Washington, D.C.—Bipartisan legislation co-sponsored by U.S. Senator Susan Collins to help keep first responders safe from PFAS passed the Senate unanimously. The Protecting Firefighters from Adverse Substances (PFAS) Act would help protect firefighters, emergency responders, and communities from exposure to PFAS—also known as “forever chemicals” since they do not naturally break down. Senator Collins is a co-chair of the Congressional Fire Services Caucus.
“Across our nation, firefighters put their lives on the line every day to keep our communities safe. One of the dangers they face is PFAS, and we owe it to these brave men and women to mitigate their exposure to these toxic chemicals and protect their health,” said Senator Collins. “Our bipartisan legislation would help provide firefighters with the proper protective equipment and training to reduce the risk of PFAS and take steps to phase out the use of these harmful contaminants.”
Emergency response teams are frequently exposed to harmful PFAS chemicals in firefighting foams and personal protective equipment as they work to keep communities safe. PFAS substances have been linked to a number of health problems, including certain cancers.
The PFAS Act directs the Department of Homeland Security (DHS) – in consultation with the Environmental Protection Agency (EPA), the U.S. Fire Administration, and the National Institute for Occupational Safety and Health – to develop guidance for firefighters and emergency personnel on best practices and training to reduce, limit and prevent exposure to PFAS. The bill would also require DHS to educate personnel on alternative foams and personal protective equipment that do not contain PFAS.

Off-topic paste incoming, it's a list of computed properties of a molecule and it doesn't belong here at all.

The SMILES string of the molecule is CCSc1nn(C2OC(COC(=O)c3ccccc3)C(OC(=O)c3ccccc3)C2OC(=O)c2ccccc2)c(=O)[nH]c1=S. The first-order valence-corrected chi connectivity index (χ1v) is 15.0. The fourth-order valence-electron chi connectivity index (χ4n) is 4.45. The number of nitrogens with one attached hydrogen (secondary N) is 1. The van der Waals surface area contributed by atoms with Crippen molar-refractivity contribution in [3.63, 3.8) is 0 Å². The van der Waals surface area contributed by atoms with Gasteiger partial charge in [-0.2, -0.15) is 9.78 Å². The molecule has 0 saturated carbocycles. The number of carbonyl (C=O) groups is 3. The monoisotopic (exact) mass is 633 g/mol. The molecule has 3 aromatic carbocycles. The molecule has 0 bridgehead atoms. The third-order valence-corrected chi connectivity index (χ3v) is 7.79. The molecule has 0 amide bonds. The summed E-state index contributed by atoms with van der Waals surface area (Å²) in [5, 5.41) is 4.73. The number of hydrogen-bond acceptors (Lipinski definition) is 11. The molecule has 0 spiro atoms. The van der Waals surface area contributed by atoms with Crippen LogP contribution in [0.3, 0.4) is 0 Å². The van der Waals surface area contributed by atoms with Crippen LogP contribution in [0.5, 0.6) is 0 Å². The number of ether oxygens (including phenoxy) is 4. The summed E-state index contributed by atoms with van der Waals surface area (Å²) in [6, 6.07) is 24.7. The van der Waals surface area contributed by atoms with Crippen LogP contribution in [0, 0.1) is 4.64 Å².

As a senior member of the Appropriations Committee, Senator Collins has helped lead Congress’ work on a bipartisan basis to address PFAS contaminants and conduct environmental remediation when needed, including through the Department of Defense. The fiscal year 2021 National Defense Authorization Act authorized additional funding for research on the health impacts of PFAS, including an adopted amendment Senator Collins cosponsored with Senator Jeanne Shaheen (D-NH) authorizing an additional $15 million for the PFAS study being conducted by the Centers for Disease Control and Prevention (CDC). In June, Senator Collins introduced the No PFAS in Cosmetics Act, which would ban the inclusion of PFAS chemicals in cosmetics products, such as make-up, moisturizer, and perfume.
In addition to Senator Collins, the PFAS Act is cosponsored by Senators Gary Peters (D-MI), Dan Sullivan (R-AK), Maggie Hassan (D-NH), Thom Tillis (R-NC), Lisa Murkowski (R-AK), Tom Carper (D-DE), Kyrsten Sinema (D-AZ), and Jeanne Shaheen (D-NH)